October 7 2010
Voters on the right are largely responsible for the "enthusiasm gap."
Democrats aren't going to turn out in droves this November, but their expected low turnout is not as simple as the president being "insufficiently liberal." For starters, it's a midterm election, which elicits less enthusiasm from the incumbent party. And while it's possible the president has let down the left through his foreign policy, most Democrats remain supportive of his (albeit failed) Keynesian economic policies: the takeover of GM, Cash for Clunkers, the $700 billion TARP bill, the $787 billion economic stimulus bill, the health care overhaul, and the financial reform bill.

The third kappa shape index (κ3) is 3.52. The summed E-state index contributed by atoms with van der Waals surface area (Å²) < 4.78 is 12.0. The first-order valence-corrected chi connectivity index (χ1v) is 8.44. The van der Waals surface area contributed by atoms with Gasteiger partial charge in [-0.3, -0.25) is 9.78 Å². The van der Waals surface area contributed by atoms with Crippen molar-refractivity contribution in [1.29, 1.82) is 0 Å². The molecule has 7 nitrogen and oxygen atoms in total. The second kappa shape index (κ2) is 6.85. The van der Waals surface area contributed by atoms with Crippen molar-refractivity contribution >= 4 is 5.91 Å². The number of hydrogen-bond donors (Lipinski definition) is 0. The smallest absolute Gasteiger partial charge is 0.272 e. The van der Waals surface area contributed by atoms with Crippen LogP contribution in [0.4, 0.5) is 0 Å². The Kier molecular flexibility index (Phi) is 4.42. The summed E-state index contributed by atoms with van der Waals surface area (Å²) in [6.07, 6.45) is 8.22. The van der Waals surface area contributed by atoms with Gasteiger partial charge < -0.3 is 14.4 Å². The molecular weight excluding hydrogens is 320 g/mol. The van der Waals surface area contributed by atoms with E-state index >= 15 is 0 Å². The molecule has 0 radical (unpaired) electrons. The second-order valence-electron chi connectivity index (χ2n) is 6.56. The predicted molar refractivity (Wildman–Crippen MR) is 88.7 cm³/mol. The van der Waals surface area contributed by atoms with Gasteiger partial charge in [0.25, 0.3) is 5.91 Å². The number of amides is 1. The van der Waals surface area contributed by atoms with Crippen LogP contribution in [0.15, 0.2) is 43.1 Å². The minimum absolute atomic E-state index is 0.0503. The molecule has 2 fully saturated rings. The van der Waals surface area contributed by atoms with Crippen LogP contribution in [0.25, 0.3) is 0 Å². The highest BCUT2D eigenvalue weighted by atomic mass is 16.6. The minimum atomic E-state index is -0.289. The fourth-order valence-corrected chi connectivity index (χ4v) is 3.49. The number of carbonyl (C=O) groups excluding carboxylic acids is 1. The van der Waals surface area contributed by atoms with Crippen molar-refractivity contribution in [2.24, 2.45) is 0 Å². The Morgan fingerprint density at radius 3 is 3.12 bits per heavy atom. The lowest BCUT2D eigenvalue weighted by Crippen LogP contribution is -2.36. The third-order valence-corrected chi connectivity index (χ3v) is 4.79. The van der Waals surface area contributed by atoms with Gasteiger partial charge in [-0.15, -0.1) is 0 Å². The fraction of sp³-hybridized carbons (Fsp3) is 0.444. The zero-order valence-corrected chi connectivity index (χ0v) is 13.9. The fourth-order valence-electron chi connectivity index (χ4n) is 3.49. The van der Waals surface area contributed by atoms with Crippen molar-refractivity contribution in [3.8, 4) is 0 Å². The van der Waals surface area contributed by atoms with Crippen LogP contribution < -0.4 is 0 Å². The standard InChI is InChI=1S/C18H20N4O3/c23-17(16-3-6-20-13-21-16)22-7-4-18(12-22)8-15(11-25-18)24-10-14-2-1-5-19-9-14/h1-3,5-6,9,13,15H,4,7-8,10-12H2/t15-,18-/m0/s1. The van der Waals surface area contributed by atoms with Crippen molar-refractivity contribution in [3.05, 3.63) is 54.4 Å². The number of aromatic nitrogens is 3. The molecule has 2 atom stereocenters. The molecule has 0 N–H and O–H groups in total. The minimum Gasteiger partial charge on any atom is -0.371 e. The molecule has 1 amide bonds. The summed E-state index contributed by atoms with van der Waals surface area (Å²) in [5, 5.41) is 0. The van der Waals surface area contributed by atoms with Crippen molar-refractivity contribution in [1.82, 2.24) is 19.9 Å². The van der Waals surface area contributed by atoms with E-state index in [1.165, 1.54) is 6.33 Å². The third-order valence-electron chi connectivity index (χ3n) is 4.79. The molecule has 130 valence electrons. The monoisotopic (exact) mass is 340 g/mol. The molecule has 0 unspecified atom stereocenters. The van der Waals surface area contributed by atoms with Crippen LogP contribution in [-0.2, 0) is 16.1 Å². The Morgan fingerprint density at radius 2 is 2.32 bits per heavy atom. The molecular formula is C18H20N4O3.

But this is lackluster support; it's support for the status quo. And what's more, the left is enervated because these policies are not improving the current economic climate (see the jobless numbers today).
The gap comes from the other side - from independents, mainstream Republicans, and tea party activists who are frustrated, angry, and, as a result, very enthused. Obama has governed so far to the left that he's frightened voters from the center to the right, who see his big-government policies as not only a threat to our economic security, but also to the Constitution and individual freedom. And that makes the anger personal and emotional. And it's enough to generate a whole lot of enthusiasm.